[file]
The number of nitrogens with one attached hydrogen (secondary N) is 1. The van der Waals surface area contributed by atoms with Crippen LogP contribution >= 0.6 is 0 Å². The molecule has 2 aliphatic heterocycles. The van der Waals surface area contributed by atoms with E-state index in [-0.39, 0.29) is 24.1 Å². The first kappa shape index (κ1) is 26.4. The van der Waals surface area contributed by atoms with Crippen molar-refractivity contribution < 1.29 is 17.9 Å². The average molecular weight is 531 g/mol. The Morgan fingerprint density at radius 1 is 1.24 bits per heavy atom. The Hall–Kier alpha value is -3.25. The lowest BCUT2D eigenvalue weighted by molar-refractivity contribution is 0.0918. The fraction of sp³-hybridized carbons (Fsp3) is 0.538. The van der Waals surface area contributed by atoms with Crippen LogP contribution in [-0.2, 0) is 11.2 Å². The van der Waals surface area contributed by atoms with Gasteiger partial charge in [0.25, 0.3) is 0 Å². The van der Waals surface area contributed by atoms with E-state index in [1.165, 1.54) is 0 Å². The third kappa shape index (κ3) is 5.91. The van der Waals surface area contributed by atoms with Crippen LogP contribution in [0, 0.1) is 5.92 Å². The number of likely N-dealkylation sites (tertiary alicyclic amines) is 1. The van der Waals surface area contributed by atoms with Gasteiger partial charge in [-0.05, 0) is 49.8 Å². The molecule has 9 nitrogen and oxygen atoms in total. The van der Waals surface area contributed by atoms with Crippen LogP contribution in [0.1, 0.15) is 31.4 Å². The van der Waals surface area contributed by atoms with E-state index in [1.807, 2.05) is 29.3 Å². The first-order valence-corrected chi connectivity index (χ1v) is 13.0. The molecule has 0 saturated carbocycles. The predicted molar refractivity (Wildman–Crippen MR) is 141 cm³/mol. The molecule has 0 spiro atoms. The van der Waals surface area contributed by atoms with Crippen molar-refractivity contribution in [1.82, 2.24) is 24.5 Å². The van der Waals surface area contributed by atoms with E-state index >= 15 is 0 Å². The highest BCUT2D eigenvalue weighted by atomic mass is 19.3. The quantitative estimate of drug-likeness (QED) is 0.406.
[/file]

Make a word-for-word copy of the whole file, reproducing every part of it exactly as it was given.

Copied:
The number of nitrogens with one attached hydrogen (secondary N) is 1. The van der Waals surface area contributed by atoms with Crippen LogP contribution >= 0.6 is 0 Å². The molecule has 2 aliphatic heterocycles. The van der Waals surface area contributed by atoms with E-state index in [-0.39, 0.29) is 24.1 Å². The first kappa shape index (κ1) is 26.4. The van der Waals surface area contributed by atoms with Crippen molar-refractivity contribution < 1.29 is 17.9 Å². The average molecular weight is 531 g/mol. The Morgan fingerprint density at radius 1 is 1.24 bits per heavy atom. The Hall–Kier alpha value is -3.25. The lowest BCUT2D eigenvalue weighted by molar-refractivity contribution is 0.0918. The fraction of sp³-hybridized carbons (Fsp3) is 0.538. The van der Waals surface area contributed by atoms with Crippen LogP contribution in [-0.2, 0) is 11.2 Å². The van der Waals surface area contributed by atoms with Gasteiger partial charge in [0.25, 0.3) is 0 Å². The van der Waals surface area contributed by atoms with E-state index in [1.165, 1.54) is 0 Å². The third kappa shape index (κ3) is 5.91. The van der Waals surface area contributed by atoms with Crippen LogP contribution in [0, 0.1) is 5.92 Å². The number of likely N-dealkylation sites (tertiary alicyclic amines) is 1. The van der Waals surface area contributed by atoms with Gasteiger partial charge in [-0.05, 0) is 49.8 Å². The molecule has 9 nitrogen and oxygen atoms in total. The van der Waals surface area contributed by atoms with Crippen LogP contribution in [0.1, 0.15) is 31.4 Å². The van der Waals surface area contributed by atoms with E-state index in [1.807, 2.05) is 29.3 Å². The first-order valence-corrected chi connectivity index (χ1v) is 13.0. The molecule has 0 saturated carbocycles. The predicted molar refractivity (Wildman–Crippen MR) is 141 cm³/mol. The molecule has 0 spiro atoms. The van der Waals surface area contributed by atoms with Crippen molar-refractivity contribution in [1.82, 2.24) is 24.5 Å². The van der Waals surface area contributed by atoms with E-state index >= 15 is 0 Å². The highest BCUT2D eigenvalue weighted by atomic mass is 19.3. The quantitative estimate of drug-likeness (QED) is 0.406.